Reviewed by Patrick Taylor
EV Zepplin are Chuck Inglish of Cool Kids fame and Blended Babies. Blended Babies are a production duo who have done work for Freddie Gibbs, Anderson Paak, Chance the Rapper, and Ab-Soul, among others. They are also incredibly prolific. If my count is correct, this album is the second album they’ve put out in April, and comes after six EPs released in the past 11 months. That doesn’t even count the tracks they’ve produced for other artists, or Blended Babies member Jonathan Keller’s solo project.
Blended Babies’ take a musical approach to hip-hop, combining elements of rock, R&B, and electronica. Two of their recent projects have been with singers (an EP with Anderson Paak and an album with indie/R&B artist Jake Barker). They are more songwriters than beat makers, and the songs on “EV Zepplin” all feature as much singing as rapping.
Not that the rapping gets short shrift. Besides Inglish, Alex Wiley, Caleb James, Boldy James, Asher Roth, A$ton Mathews, and Drew Smith all provide bars. The surprise for me was Asher Roth, a rapper I had written off after the frat rap of “I Love College” seven years ago. He reinvented himself as a more psychedelic rapper on 2014’s “RetroHash,” and he continues on that tip here, rapping about tripping on “Hang Up,” and offering some blunted menace on “Gun.”
The album is at its best when it is riding a blunted groove. Songs like “Scenic Route,” “Hang Ups,” the reggae-inflected “What I Want,” and “Over Much.” are highlights, offering up a hazy combination of piano, guitar, and banging drums. Sometimes Blended Babies’ bombast misfires. Opener “We On” combines buttrock guitars with lame sex lyrics, and the result is best avoided.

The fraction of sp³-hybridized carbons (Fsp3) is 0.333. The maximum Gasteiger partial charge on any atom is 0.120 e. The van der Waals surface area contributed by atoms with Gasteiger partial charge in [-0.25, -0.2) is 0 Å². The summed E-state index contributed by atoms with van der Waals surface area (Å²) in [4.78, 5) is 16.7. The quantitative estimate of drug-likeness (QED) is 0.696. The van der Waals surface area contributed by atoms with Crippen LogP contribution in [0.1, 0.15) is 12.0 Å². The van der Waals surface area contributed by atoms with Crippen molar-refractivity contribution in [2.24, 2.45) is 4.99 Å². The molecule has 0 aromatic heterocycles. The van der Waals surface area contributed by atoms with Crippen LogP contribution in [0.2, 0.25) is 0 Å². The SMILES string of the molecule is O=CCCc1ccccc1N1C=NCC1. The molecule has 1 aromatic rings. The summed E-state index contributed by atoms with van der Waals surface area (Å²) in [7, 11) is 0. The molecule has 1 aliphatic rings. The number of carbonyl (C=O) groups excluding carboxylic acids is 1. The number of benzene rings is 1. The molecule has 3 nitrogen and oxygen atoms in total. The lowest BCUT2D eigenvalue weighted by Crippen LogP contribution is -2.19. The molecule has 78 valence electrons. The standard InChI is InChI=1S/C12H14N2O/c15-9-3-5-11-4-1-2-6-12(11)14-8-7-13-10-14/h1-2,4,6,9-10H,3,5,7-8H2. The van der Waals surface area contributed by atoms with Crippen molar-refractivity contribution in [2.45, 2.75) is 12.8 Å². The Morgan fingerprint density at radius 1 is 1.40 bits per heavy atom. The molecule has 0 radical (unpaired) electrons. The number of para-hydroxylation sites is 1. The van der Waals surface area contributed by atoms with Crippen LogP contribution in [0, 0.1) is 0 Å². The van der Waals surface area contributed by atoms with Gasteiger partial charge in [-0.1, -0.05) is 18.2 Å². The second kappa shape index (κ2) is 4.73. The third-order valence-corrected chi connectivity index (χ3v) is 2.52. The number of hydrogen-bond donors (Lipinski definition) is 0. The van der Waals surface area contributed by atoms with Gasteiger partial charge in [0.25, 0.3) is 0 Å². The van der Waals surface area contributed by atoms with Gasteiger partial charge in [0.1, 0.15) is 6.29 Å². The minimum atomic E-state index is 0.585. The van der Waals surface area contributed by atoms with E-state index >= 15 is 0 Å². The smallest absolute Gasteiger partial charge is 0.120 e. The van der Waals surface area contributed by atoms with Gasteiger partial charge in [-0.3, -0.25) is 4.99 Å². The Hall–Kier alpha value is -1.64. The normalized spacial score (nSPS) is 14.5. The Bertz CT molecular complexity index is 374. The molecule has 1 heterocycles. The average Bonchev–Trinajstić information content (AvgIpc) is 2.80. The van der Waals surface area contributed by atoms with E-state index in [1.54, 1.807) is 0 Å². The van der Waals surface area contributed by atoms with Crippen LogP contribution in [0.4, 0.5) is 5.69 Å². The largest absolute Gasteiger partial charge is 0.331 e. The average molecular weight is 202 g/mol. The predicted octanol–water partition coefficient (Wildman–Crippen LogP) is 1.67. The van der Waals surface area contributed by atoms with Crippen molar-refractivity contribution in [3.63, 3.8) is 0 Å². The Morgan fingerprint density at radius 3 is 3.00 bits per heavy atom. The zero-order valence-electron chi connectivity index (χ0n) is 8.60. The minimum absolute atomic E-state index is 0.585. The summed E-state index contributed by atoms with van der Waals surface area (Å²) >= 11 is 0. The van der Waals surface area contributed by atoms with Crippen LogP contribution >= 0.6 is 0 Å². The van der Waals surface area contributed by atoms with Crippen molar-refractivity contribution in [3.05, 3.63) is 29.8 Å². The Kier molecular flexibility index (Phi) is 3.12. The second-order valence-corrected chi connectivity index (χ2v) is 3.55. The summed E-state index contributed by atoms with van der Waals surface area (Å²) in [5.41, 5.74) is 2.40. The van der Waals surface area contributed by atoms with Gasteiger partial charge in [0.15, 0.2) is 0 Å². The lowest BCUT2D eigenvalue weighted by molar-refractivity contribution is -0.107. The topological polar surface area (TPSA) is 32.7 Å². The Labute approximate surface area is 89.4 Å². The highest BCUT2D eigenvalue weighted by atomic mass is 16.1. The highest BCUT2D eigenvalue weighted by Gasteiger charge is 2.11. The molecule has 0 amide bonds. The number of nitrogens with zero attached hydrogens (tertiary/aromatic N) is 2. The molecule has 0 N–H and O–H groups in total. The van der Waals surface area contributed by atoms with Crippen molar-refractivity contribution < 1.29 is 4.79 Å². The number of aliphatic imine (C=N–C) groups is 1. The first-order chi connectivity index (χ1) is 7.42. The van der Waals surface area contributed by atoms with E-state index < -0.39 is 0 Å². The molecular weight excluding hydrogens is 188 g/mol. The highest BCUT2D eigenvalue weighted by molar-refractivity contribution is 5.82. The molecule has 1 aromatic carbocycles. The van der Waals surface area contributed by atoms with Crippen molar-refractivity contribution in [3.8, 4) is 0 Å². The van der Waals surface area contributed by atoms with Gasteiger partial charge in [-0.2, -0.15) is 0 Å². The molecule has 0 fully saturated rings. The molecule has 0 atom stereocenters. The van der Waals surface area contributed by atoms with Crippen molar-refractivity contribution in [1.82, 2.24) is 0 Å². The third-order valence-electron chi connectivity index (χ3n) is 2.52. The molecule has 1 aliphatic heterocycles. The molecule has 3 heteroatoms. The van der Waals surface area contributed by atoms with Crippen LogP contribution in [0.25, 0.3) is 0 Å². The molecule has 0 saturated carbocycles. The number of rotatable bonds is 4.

Lyrically, Ev Zepplin sticks to getting high and bragging. Things get romantic on “Re-Creating” and “What I Want,” although both tracks are more about how the woman can please the man rather than vice-versa. The lyrics may lack depth, but they are delivered with skill, and you can tell that the MCs were having a good time recording this. “I’m rhyming like I’m Gryffindor, you rhyming like you Hufflepuff,” raps Asher Roth on “Gun,” which gives you a sense of where the rappers are at.
Ev Zepplin may have nothing to do with the classic rock band that inspires their name, but it is a well-executed dose of psychedelic rap. Inglish has found worthy collaborators both in the Blended Babies and the MCs and singers that round this album out.